Tuesday, April 10, 2018

A Trip to Missouri - "Birdier" Than Expected!

I recently returned from a road trip to Missouri (the St. Louis area, specifically).

Why Missouri, you ask?

Well, my mom and sister, Madeline, go on short road trips during my sister's spring breaks (she's a senior in high school now). This year, Madeline wanted to go somewhere west of the Mississippi. So if they were driving, it had to be somewhere relatively close, and Missouri was farther south than some of the other options (aka slightly warmer). I try to join them when my schedule allows, and this year I am so glad I was able to come along for the adventure!

Heading to the arch

We arrived on a Wednesday and came home Saturday, so it was a quick trip. Still, we managed to do a lot of sight seeing and bird watching! We actually spent way more time outside than I had expected, and I'm grateful my family seemed to be willing to go on various 'wild goose chases' at my direction. Whenever we saw something unusual or beautiful, I felt a bit of relief, like, okay, this is worth it for them too

Overall, we saw 80 species (listed at the bottom of this page). My best bird of the trip was a Bewick's Wren, a complete surprise and new bird for me, and one of only about 4 reported records of this bird in St. Louis County! In those few days, we visited the following parks (in addition to some other sightseeing):

  • Creve Coeur Lake
  • Columbia Bottom Conservation Area

  • Forest Park in St. Louis (like the St. Louis version of Central Park, only it's way bigger)
Forest Park Healing Garden, near where we found the Bewick's Wren

  • Lone Elk Park (loveddd this park!)

  • Riverlands Migratory Bird Sanctuary
LIFER! Eurasian Tree Sparrow (R) seen at the visitor center at Riverlands
This one is next to a White-crowned Sparrow (L). Thanks for all the tips from Missouri birders!

We also did some non-birdy stuff - visited Gateway Arch, walked parts of downtown St. Louis and through Delmar Loop, walked through the National Blues Museum, saw Jefferson Barracks National Cemetery, ate at a few cool restaurants, and drove around in circles quite a bit (🤣). It was a really fun time and I'm so happy we went! And now I will probably always call pigeons "Picciones". Enjoy some of my fav pics from the trip!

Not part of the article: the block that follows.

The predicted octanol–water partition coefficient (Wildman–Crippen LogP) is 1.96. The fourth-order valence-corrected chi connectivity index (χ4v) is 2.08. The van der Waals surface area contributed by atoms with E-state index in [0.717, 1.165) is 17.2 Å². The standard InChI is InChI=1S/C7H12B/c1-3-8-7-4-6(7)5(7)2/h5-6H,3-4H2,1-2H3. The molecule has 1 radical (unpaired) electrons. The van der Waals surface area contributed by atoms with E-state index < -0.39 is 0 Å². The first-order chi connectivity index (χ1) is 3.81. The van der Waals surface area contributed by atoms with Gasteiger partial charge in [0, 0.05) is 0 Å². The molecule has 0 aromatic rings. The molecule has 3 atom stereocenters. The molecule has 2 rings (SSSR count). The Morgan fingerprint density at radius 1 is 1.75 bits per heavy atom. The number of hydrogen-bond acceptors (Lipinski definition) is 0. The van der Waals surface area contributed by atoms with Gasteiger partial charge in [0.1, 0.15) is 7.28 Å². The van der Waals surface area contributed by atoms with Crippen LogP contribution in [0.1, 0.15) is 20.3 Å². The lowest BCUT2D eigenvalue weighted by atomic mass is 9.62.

Piccione Pastry in Delmar Loop
Our plates matched our personalities:
Me - Rose
Madeline - Pear
Mom - Wildflowers


American Kestrel outside the hotel
Mourning Dove through the hotel window

He and his mate

American White Pelicans in flight - there were TONS!

An American White Pelican at Riverlands Migratory Bird Sanctuary
(kind of like a Pte. Mouillee type of place)
Greater White-fronted Geese at Riverlands - thanks to the gentleman who pointed us in the right direction!

An even better view of a Greater White-fronted Goose,
And probably my fav photo of the trip - taken at Creve Coeur Lake

Elk at Lone Elk Park. What a beautiful place!

Mockingbird at Jefferson Barracks National Cemetery

And another on the beach at Creve Coeur Lake

Pileated Woodpecker feasting on something tasty, on the ground,
just to the side of the trail at Creve Coeur

One of many Red-headed Woodpeckers at Lone Elk
And another

Raptors galore - even in the city! Red-tailed Hawk scoping Delmar alleys

Snowy Egret found by my mom at Forest Park (*bravo!*)
My most exciting find of the trip! LIFER and rarity -
Bewick's Wren in Forest Park (image extracted from a video)

Eastern Phoebe on the beach at Creve Coeur Lake,
Mingling with the Yellow-rumped Warblers

So cool to see these warblers all over the beach!
Yellow-rumped Warbler, Creve Coeur Lake